Geo Week News

December 13, 2016

Occipital’s Mixed-Reality Headset Could Be the Real Deal


This week Occipital announced Bridge, a $399 mixed-reality headset. The product looks like a real competitor for both HTC’s Vive VR headset and Microsoft’s HoloLens mixed-reality headset.

Bridge uses the iPhone as a display, and Occipital’s $379 3D structure sensor to track a user’s location and the position/direction of their head.


Bridge is affordable. It’s also one of the first VR-ready headsets on the market that enables its users to move around without the use of external tracking hardware. Unlike many other VR devices, Bridge doesn’t require cords tethered to a computer, or cameras placed around the room. The system also offers obstacle avoidance, meaning that users can explore without fear of tripping on a chair and breaking their cool new headset.

Occipital’s decision to use their structured-light 3D sensor for tracking also means that it could offer one of the best mixed-reality experiences available. Many mixed-reality solutions take a video feed from the headset, analyze it, and lay digital information on top. That requires a lot of processing, and slows the software down. When a solution uses external hardware sensors for tracking, it enables the software to take a very quick read on where a person is looking, and place the holographic object precisely. As users turn their heads, the holographic objects remain still—just like real objects in the environment.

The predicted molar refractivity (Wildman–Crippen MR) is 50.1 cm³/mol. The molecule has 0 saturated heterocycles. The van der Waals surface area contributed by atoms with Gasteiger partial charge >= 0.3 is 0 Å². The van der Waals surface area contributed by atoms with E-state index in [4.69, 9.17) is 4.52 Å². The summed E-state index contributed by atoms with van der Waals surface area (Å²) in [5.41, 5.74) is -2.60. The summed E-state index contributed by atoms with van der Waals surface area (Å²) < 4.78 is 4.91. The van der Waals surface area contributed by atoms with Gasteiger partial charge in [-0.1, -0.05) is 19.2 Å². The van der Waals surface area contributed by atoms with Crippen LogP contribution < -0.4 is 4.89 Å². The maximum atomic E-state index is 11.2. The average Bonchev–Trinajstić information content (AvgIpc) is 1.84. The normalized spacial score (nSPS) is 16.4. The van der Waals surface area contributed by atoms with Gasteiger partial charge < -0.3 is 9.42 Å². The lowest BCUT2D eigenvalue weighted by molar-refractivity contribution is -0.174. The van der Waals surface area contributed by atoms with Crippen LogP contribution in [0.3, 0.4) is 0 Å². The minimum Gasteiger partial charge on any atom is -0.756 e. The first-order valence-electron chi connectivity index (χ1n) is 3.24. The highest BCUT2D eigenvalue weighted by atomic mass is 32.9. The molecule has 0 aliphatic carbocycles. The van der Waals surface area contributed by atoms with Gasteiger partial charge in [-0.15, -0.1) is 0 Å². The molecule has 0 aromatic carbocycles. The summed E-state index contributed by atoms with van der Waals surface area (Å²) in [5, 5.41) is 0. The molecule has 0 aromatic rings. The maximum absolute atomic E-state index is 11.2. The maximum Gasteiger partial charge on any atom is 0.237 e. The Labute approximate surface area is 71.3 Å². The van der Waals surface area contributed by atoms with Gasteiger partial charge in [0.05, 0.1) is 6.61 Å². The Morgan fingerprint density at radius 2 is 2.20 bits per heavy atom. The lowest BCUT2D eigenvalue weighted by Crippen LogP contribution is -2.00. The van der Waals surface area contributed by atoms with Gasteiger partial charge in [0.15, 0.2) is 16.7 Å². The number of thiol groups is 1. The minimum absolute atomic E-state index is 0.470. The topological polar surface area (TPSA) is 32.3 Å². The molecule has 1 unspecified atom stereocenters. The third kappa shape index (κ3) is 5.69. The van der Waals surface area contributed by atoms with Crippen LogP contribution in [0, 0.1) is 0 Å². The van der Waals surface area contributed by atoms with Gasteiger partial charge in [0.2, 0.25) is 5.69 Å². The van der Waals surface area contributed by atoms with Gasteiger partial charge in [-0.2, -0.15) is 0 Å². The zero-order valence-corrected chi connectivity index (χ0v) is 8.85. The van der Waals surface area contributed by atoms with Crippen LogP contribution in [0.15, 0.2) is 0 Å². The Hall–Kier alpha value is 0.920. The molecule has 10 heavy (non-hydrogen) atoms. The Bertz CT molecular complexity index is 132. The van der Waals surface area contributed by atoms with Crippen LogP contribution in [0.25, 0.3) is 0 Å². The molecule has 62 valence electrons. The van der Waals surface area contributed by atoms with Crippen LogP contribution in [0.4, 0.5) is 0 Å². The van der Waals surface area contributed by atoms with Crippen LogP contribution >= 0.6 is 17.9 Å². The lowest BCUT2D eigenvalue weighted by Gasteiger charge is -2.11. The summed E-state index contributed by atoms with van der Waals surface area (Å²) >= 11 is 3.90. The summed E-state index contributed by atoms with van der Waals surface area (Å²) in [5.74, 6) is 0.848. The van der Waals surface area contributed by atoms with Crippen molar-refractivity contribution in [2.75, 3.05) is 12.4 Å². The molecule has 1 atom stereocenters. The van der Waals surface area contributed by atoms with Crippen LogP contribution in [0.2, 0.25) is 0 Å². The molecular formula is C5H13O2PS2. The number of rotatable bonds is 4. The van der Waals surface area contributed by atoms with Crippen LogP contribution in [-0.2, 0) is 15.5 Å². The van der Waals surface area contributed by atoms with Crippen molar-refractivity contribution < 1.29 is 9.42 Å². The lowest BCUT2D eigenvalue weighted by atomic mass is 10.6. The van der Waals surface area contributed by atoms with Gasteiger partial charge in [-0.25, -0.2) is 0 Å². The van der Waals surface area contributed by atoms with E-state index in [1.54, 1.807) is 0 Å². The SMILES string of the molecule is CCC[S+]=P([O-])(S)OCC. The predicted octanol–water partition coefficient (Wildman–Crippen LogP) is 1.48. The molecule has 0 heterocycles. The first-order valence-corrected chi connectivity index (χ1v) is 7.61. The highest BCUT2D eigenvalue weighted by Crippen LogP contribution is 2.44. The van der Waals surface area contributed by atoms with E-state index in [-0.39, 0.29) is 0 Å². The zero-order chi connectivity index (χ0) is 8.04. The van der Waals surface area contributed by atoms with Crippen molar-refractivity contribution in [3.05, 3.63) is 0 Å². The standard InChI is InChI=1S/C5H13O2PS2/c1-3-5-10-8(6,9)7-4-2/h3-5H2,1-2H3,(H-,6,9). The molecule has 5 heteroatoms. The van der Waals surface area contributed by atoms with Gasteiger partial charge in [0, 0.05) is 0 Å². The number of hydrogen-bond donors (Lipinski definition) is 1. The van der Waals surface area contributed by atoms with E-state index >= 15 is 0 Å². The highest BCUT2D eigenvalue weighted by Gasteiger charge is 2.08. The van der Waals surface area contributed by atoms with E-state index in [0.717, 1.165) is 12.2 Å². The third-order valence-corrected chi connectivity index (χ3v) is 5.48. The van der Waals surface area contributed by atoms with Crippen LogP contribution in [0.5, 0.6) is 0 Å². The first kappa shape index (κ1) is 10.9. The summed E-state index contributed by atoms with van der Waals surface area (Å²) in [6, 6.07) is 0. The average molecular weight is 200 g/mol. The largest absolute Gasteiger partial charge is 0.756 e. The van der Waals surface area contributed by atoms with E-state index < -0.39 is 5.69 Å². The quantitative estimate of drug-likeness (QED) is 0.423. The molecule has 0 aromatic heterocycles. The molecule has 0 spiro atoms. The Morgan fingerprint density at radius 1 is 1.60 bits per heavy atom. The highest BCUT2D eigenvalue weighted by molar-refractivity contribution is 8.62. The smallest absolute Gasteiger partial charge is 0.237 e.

For context, Microsoft’s HoloLens also uses an external hardware tracking system (built on next-generation Kinect sensors), and currently offers the best tracking available.

If Bridge can match HoloLen’s performance–or even approach it–the lower cost could make it a very enticing option for commercial users.

“With Bridge,” Occipital’s website says, “all the compute you need is on the phone you already own. Bridge Engine effectively synthesizes data from the Structure Sensor’s depth sensing system and the iPhone’s color camera and IMU to deliver breathtaking mixed reality experiences.”

You won’t be using Bridge on a construction site any time soon—it’s not ruggedized, and may or may not be precise enough—but the product has a lot of potential.

Bridge seems like the real deal. It combines features from the most popular VR headsets with features from the most popular mixed-reality headsets. On the VR side, that includes the ability to bring your own phone, and a very low cost. On the mixed-reality side, that includes dedicated tracking hardware and a well established development platform.

For Bridge to reach its full potential, TechCrunch notes, the iPhone will need updates. It will need to include features like an organic LED (OLED) screen, and a VR optimization mode to reduce latency. But those are only minor quibbles, and likely to be fixed soon. According to journalists who have already tested Bridge, Occipital’s solution is already working very well.

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